Each of the following is a constitutionally-covered entity:
On this page:
- What is a constitutional corporation?
- Foreign corporations
- Case examples
- Trading or financial corporation formed within the limits of the Commonwealth
- Case examples
- What is the Commonwealth?
- What is a Commonwealth authority?
- What is a body corporate incorporated in a Territory?
- What is an organisation?
What is a constitutional corporation?
The Fair Work Act defines constitutional corporations as ‘a corporation to which paragraph 51(xx) of the Constitution applies’.
The Australian Constitution defines constitutional corporations as ‘Foreign corporations, and trading or financial corporations formed within the limits of the Commonwealth’.
This definition has two limbs that are ‘comprehensive alternatives’. This means that constitutional corporations are either ‘foreign corporations’ or ‘trading or financial corporations formed within the limits of the Commonwealth’. Therefore, a foreign corporation does not need to be formed within the limits of the Commonwealth or be a trading or financial corporation to be classified as a constitutional corporation.
The issue of whether an employer is a constitutional corporation usually arises where the employer is a not-for-profit organisation in industries such as health, education, local government and community services.
A foreign corporation is a corporation that has been formed outside of Australia.
A corporation which is formed outside of Australia, which employs an employee to work in its business in Australia, is likely to be a constitutional corporation and therefore fall within the jurisdiction of the Fair Work Commission.
Employer company formed in New Zealand but applicant worked in Australia
The Fair Work Act applied to the dismissal, in Australia, of an employee who performed work in Australia under a contract of employment with a foreign corporation.
Foreign corporation is NOT a constitutional corporation
Company formed in Britain but does not employ persons within Australia
QinetiQ Limited can only be a national system employer, to the extent that it employs persons within Australia. QinetiQ Limited does not employ any person in Australia. Accordingly, QinetiQ Limited is not a national system employer.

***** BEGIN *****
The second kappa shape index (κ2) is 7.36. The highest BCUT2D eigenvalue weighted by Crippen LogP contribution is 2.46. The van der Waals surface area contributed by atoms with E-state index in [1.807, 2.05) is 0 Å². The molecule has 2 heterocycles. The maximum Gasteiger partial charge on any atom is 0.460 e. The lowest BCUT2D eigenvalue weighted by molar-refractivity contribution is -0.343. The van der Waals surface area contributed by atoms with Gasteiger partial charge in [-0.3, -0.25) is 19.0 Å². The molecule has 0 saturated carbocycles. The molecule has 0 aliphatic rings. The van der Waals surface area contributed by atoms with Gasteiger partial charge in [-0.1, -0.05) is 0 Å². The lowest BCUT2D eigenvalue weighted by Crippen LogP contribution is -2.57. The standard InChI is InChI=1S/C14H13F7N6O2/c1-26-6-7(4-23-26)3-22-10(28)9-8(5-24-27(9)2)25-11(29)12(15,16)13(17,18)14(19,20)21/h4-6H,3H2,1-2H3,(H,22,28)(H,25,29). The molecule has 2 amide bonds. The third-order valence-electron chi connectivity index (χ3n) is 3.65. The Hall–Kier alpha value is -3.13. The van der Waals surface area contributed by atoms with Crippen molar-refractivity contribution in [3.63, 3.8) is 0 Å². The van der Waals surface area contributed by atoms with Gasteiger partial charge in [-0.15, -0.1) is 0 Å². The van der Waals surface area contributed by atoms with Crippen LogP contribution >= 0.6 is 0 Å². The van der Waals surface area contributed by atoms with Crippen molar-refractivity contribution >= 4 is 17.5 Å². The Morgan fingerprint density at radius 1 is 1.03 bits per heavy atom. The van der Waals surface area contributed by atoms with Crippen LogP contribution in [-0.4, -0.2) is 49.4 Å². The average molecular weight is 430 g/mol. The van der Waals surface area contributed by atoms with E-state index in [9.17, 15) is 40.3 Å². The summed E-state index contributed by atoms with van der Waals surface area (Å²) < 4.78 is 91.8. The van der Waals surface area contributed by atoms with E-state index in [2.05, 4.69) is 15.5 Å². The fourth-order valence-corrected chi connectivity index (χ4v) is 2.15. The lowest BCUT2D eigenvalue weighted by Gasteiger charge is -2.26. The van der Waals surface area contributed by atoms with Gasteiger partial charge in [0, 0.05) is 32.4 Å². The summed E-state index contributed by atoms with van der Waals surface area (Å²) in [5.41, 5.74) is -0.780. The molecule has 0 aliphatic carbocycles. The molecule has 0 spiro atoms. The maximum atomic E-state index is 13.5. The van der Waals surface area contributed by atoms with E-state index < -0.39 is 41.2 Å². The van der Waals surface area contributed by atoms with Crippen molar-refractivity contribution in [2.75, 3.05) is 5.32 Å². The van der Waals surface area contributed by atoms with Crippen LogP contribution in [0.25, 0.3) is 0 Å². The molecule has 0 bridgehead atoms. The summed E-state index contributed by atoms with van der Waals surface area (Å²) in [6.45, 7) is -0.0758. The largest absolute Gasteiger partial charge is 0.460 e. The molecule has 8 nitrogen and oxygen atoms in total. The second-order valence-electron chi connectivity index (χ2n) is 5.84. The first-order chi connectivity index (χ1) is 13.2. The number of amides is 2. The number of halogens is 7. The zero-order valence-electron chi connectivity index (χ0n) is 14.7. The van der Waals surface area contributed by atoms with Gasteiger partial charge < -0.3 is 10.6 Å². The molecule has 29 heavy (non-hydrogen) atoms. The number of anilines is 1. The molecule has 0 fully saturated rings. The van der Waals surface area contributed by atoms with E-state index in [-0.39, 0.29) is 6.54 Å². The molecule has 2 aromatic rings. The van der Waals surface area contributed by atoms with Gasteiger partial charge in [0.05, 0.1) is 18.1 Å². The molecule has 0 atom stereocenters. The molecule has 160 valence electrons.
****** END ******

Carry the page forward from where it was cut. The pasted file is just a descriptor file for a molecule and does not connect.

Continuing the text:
Trading or financial corporation formed within the limits of the Commonwealth
Trading denotes the activity of providing goods or services for reward (such as payment).
The Commission will consider the nature of a corporation with reference to its activities, rather than the purpose for which it was formed.
A corporation will be a trading corporation if the trading engaged in is ‘a sufficiently significant proportion of its overall activities’.
It does not matter if trading activities are a corporation’s ‘dominant’ activity or whether they are merely an ‘incidental’ activity, or entered into in the course of pursuing other activities.
A corporation can be a trading corporation even if it was not originally formed to trade.
One factor that may be considered is the commercial nature of the activity. When considering the commercial nature of a corporation’s activity, the Commission will look at a number of factors, including:
- whether it is involved in a commercial enterprise; that is, business activities carried on with a view to earning revenue
- what proportion of its income the corporation earns from its commercial enterprises
- whether the commercial enterprises are substantial or peripheral, and
- whether the activities of the corporation advance the trading interests of its members.
A financial corporation is one ‘which borrows and lends or otherwise deals in finance as its principal or characteristic activity...’
The approach taken in deciding whether the activities of a corporation are such that the corporation should be considered to be a financial corporation is the same as the approach taken in deciding whether a corporation is a trading corporation.